In this file photo taken on August 09, 1993 Chief Justice of the U.S. Supreme Court William Rehnquist (R) administers the oath of office to newly-appointed U.S. Supreme Court Justice Ruth Bader Ginsburg (L) as U.S. President Bill Clinton looks on.

KORT DUCE/AFP/Getty Images

Born in Brooklyn in 1933, Ms. Ginsburg worked as a law professor and advocate for the American Civil Liberties Union before president Jimmy Carter made her a federal judge in 1980. President Bill Clinton elevated her to the Supreme Court in 1993.

She authored important decisions in United States v. Virginia, which struck down the Virginia Military Institute’s policy of refusing to admit women; Friends of the Earth, Inc. v. Laidlaw Environmental Services, which expanded the ability of citizens to sue industrial polluters; and Arizona State Legislature v. Arizona Independent Redistricting Commission, which allowed states to appoint non-partisan commissions to draw electoral maps in a bid to end gerrymandering.

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Ms. Ginsburg, however, was just as well known for her dissents. These included Bush v. Gore, as well as cases on gender pay discrimination, abortion access and the Voting Rights Act.

She fought four previous bouts with cancer, but repeatedly insisted on remaining on the bench.

Her ardent liberalism and strong writing style gave her an unusually high profile for a jurist. Supporters nicknamed her “the Notorious RBG,” murals of her adorn walls around Washington and one public-service campaign implored the city’s residents to wear masks to protect Ms. Ginsburg from catching the novel coronavirus. At the news of her death, hundreds of mourners gathered on the steps of the Supreme Court Friday night.

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Clark warns of divisive politics, slate candidates during campaign launch – CKOM News Talk Sports



Saskatoon incumbent mayor Charlie Clark is getting a late start on the fall election campaign trail, and he doesn’t like what he’s hearing so far.

Clark warned of division and mistrust creeping its way into Saskatoon’s municipal politics during his campaign launch in downtown Saskatoon Friday.

He said the American-style “politics of fear” have already appeared in the campaign, something he hasn’t seen during his five elections on the ballot dating back to 2006.

“I’ve seen name-calling, I’ve seen attempts to use crises in our community to attract attention on Facebook,” Clark said, offering two examples of negativity he’s seen from other candidates so far.

“When people are driven by fear or the us versus them mentality, it’s much more difficult to pull the community together and find solutions together, and it can create political gridlock if that’s what’s happening within a council or within a community.”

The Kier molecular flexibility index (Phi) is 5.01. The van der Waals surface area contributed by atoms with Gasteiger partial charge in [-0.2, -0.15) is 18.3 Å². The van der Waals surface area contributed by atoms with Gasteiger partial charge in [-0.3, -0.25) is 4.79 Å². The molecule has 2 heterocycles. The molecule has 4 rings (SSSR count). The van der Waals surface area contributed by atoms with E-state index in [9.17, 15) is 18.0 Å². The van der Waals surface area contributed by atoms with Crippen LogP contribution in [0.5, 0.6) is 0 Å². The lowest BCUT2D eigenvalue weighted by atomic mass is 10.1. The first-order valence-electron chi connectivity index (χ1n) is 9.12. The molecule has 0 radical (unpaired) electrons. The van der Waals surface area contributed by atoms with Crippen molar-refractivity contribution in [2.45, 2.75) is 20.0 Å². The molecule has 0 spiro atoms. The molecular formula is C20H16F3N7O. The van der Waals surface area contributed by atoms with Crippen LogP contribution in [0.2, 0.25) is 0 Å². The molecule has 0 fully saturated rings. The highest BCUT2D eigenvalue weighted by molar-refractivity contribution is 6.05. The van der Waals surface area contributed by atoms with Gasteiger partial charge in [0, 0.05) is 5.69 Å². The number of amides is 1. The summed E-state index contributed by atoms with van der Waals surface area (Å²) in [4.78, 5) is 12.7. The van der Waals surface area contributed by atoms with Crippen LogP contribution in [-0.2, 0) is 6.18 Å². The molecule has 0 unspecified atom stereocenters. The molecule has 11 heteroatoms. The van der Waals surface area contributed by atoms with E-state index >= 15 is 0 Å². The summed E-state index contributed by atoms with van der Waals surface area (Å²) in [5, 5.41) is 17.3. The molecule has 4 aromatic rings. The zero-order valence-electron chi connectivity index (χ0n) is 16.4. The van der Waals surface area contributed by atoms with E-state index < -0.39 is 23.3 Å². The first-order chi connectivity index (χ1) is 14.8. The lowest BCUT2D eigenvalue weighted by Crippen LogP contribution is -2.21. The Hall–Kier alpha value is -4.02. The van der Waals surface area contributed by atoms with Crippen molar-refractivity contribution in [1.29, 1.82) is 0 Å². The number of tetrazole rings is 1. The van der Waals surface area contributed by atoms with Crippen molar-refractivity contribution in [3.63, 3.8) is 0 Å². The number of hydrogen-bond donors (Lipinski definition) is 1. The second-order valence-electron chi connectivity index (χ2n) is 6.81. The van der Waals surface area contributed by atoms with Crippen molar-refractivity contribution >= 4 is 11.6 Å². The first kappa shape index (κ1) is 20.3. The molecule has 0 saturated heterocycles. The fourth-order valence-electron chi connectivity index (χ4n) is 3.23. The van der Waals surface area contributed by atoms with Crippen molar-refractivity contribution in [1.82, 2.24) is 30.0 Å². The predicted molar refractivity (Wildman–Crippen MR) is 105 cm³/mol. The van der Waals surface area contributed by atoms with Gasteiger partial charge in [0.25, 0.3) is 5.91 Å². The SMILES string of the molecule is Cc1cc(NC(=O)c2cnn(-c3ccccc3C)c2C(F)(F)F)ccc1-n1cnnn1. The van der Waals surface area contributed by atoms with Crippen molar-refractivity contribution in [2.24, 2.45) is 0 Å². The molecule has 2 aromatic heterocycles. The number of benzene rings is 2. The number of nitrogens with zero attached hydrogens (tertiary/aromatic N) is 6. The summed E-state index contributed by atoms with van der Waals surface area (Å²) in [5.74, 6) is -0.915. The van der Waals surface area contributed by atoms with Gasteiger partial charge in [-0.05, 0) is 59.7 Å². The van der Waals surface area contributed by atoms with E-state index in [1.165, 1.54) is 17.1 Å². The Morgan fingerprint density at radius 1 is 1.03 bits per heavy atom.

While Clark did agree that a council known for its 6-5 votes under his leadership may not be synonymous with unity, there were no personal attacks, no decisions made to pin councillors against one another or undermine each other.

Clark said he has concerns about fellow candidate Rob Norris’ attempts at organizing a slate of candidates for council.

“As a mayor, you don’t get to decide who you end up with on council,” Clark said before mentioning Norris has actively participated in other council candidates’ campaigns.

“You can make whatever promises you want, but good luck getting (councillors) to vote for your proposals if you make it on the other side.”

Clark said Norris has been door-knocking with other candidates and that “it has the clear indication that there are some allegiances.”

With a collage of his 80 volunteer campaign workers behind Clark’s podium as a backdrop, he drew on his four years of experience and his unfinished business in the future to move away from undermining other candidates and avoiding division to bring people together and last another term at city hall.

Clark spoke of being a champion of Saskatoon’s tech and agriculture, leading an economic growth strategy and a downtown safety strategy as just some of the ways he’s improved life in Saskatoon.

Clark’s mantra for his campaign is to keep people working, keep people safe and to keep strengthening quality of life.

Moving forward, Clark intends to improve infrastructure, keep taxes low while maintaining activities and services and to keep reconciliation, inclusion and sustainability a major focus.

With other candidates looking to axe the new downtown library project, get out of two-year budget cycles and limit or eliminate property tax increases, Clark said undoing years of progress can be dangerous.

“If a mayor or a future council wanted to spend their time, in the middle of a pandemic, revisiting a decision that’s already been there, it will create huge political challenges, potentially financial risk to the city and it’s very unclear if that could legally be undone,” Clark said, pointing to candidates attacking plans for a new library.

The new $134-million New Central Library is controlled by the library’s board of directors, not the City of Saskatoon.